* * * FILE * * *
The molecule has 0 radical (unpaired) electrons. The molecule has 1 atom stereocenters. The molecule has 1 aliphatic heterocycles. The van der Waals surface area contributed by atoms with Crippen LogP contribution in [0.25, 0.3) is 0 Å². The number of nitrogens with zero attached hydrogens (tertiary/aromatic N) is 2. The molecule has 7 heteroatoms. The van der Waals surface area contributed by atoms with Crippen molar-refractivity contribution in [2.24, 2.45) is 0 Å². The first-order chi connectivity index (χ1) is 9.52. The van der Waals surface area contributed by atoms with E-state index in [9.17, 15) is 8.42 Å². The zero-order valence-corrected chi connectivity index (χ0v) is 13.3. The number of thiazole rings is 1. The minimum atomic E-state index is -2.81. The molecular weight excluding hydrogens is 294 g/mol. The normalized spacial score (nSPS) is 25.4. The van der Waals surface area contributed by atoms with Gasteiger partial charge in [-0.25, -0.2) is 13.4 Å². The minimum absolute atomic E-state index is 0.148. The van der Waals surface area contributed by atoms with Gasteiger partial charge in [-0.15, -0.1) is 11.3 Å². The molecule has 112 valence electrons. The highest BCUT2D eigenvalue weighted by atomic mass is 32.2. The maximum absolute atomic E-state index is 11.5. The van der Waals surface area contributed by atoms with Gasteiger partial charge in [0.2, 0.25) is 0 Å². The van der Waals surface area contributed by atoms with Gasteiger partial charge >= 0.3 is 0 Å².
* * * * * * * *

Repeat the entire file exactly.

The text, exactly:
The molecule has 0 radical (unpaired) electrons. The molecule has 1 atom stereocenters. The molecule has 1 aliphatic heterocycles. The van der Waals surface area contributed by atoms with Crippen LogP contribution in [0.25, 0.3) is 0 Å². The number of nitrogens with zero attached hydrogens (tertiary/aromatic N) is 2. The molecule has 7 heteroatoms. The van der Waals surface area contributed by atoms with Crippen molar-refractivity contribution in [2.24, 2.45) is 0 Å². The first-order chi connectivity index (χ1) is 9.52. The van der Waals surface area contributed by atoms with E-state index in [9.17, 15) is 8.42 Å². The zero-order valence-corrected chi connectivity index (χ0v) is 13.3. The number of thiazole rings is 1. The minimum atomic E-state index is -2.81. The molecular weight excluding hydrogens is 294 g/mol. The normalized spacial score (nSPS) is 25.4. The van der Waals surface area contributed by atoms with Gasteiger partial charge in [-0.25, -0.2) is 13.4 Å². The minimum absolute atomic E-state index is 0.148. The van der Waals surface area contributed by atoms with Gasteiger partial charge in [-0.15, -0.1) is 11.3 Å². The molecule has 112 valence electrons. The highest BCUT2D eigenvalue weighted by atomic mass is 32.2. The maximum absolute atomic E-state index is 11.5. The van der Waals surface area contributed by atoms with Gasteiger partial charge in [0.2, 0.25) is 0 Å². The van der Waals surface area contributed by atoms with Gasteiger partial charge >= 0.3 is 0 Å².